The raw material is obtained by mixing a base polymer or a raw mixture with a series of additives. The choice of base polymer and additives is directly related to the type of properties to be obtained.
The resulting product is a non-vulcanised compound. The quantity of additives used on the base polymer varies from 20% to 130% as a percentage of the weight and always includes the following types:
- Accelerating agents – Chemical agents that change the speed and reaction time to vulcanisation (e.g., sulphur).
- Plasticisers – To facilitate moulding or allow specific properties to be obtained (e.g., paraffin).
- Inert fillers – Inert chemical materials used to increase mass (e.g., calcium carbonate).
- Activators – Active chemical materials that allow the binding of the molecular chain (e.g., zinc).
- Reinforcing fillers – Materials that increase the strength and/or resistance of the compound (e.g., black carbides).
- Pigments - Used to obtain various colours (e.g., iron oxide).
- Anti-degrading agents – Chemical substances that increase resistance to an ozone attack.
- Process finishes – Resins, soaps, etc.
The compound is produced by repeatedly mixing the raw material with the relative additives, either in a Banbury mixer or an open mixer. The Banbury mixer is operated by two rotors inside a closed box. The open mixer adopts two rotating cylinders that work together with the ingredients.
The raw material is the essence of every correct supply. The formulation of the compound must lead us to achieve the required resistance characteristics and a production that allows the finished parts to be manufactured at market prices.
Having analysed and determined the type of component that meets these primary requirements, the control to ensure that the compound remains constant becomes essential.
This is only possible through a prior control of the ingredients and a continuous high-quality control of each batch of compound. Each batch represents the quantity obtained by each mixing operation and ranges between 50 and 100 Kg.
At JIOrings, we pay particular attention to the identification and traceability of our products. We also offer a wide range of compounds and mixtures to our customers, whose properties are detailed in the technical sheets. Upon request, we can also supply the IMDS (International Material Data System), which breaks down the composition of the compound.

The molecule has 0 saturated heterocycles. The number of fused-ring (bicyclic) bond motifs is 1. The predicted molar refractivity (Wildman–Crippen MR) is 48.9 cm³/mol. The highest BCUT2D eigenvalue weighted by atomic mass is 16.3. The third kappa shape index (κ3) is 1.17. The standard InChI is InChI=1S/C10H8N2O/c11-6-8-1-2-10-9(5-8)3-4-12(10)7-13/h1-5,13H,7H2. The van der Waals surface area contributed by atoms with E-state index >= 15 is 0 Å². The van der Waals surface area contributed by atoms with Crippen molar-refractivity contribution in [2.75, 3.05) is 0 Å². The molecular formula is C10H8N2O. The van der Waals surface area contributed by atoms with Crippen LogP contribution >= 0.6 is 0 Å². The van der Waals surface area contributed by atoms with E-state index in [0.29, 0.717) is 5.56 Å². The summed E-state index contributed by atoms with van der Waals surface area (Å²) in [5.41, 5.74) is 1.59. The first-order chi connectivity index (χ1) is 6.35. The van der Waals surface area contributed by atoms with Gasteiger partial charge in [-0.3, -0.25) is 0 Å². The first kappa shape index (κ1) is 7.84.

- Specific weight or Density – This is the mass per unit volume that is measured by weighing the sample in air and water. The international standards are ASTM1 D 1817, ISO 2 2871 and BS3 903A1. The measuring instrument is the density meter.
- Hardness – This refers to the resistance to the penetration of a certain blow under a specific load. Normally, 3 scales are used: IRDH (International Rubber Hardness Rating), SHORE A (from 20 to 90º Sh A), SHORE D (for materials with a hardness > 90º Sh A). The international standards are ASTM D 2240, ASTM D 1415, ISO 48, ISO 1400 and ISO 1818. The measuring instrument is the durometer.
- Tensile strength – This is the force per unit area required to break the rubber by traction. The international standards are ASTM D 412 and ISO 37. The measuring instrument is the tensile tester.
- Compression Set – This is the percentage of “no recovery” in the elastic deformation, referred to an initially applied deformation. The specimen is compressed to a certain fixed height (the usual case is 75% of the initial height) at a given temperature and for a fixed period of time. The specimen is then released and left to recover for 30 minutes. The Compression Set is measured by the thickness obtained after the rest period. The international standards are ASTM D 395 and ISO 815. The measuring instruments are the calibre, heater, clamp plates and comparator.
- Elongation – This is the length to the breaking point expressed as a percentage of the original length. The international standards are ASTM D 412 and ISO 37. The measuring instrument is the tension gauge.
- Modulus – This is the force per unit area required to elongate the specimen to a percentage of its original length (e.g., 100%, 200%). The international standards are ASTM D 412 and ISO 37. The measuring instrument is the tension gauge.
- Tearing force – This is the force required to tear a specimen. The international standards are ASTM D 624 and ISO 34. The measuring instrument is the tension gauge.
- Permanent Set / Return Set – This is the percentage variation between the original length and the length obtained after the specimen has been stretched for a fixed period of time and left to rest. The international standards are ASTM D 412 and ISO 2285. The measuring instruments are clamps.
- Resistance to fluids – This is the variation in volume due to the effect of the specimen coming into contact with the fluid under study. The volume variation is measured by calculating the weight of the rubber sample in air and water before and after it has been exposed to the liquid under study for a given time and at a given temperature. The international standards are ASTM D 471 and ISO 1817. The measuring instruments are a water bath, tension gauge, comparator and density meter.